|My daughter with a miniature rooster at Grandma's.|
My enthusiasm about hens in Knoxville has declined tremendously. I am concerned about several things:
--there will probably be unreasonable fees/roadblocks to acquire hens
--officials will likely be able to seize hens for frivolous reasons (as well as for serious reasons, which is OK)
--fees for not having hens registered properly, etc could be outrageous
I am disappointed. I remain very much in favor of hens in the city, but I no longer feel I would recommend hens under the above conditions.
In fact, after seeing where this ordinance was headed, I sent my own hens to live with grandma in Corryton.
As an example, let's say there's a case of bird flu in Memphis. What if officials here decide that's reason enough to come seize your hens? Not hens four doors down (across the county line), only your registered hens, which you paid unreasonably high annual fees just to have. No way I'd want that to happen to my girls.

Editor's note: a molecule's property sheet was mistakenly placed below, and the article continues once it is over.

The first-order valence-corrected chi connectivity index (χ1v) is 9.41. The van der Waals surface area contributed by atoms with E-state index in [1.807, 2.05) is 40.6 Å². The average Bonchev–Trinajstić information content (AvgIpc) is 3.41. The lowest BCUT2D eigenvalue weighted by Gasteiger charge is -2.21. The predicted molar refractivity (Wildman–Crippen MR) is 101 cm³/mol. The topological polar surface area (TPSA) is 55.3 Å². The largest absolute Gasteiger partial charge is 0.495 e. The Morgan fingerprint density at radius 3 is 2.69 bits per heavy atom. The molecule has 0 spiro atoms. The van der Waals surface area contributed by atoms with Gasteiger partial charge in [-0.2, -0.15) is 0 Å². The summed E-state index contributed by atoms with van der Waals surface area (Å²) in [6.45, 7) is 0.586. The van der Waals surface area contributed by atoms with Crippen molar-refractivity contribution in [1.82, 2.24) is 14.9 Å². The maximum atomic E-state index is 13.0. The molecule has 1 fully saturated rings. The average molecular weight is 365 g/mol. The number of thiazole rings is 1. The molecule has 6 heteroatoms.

|Group of hens relaxing at Grandma's|
Here's where things currently stand:
The next step is to alter the zoning code to permit hens in residential zoning districts. Zoning code changes must originate with the Metropolitan Planning Commission, whose staff is expected to make recommendations on whether hens should be made legal in all or just some residential zones, and
whether they are permitted as a use-by-right or only with a use-on-review.
Once acted on by MPC, any proposed change or addition to the zoning code must then by approved by City Council in two separate readings.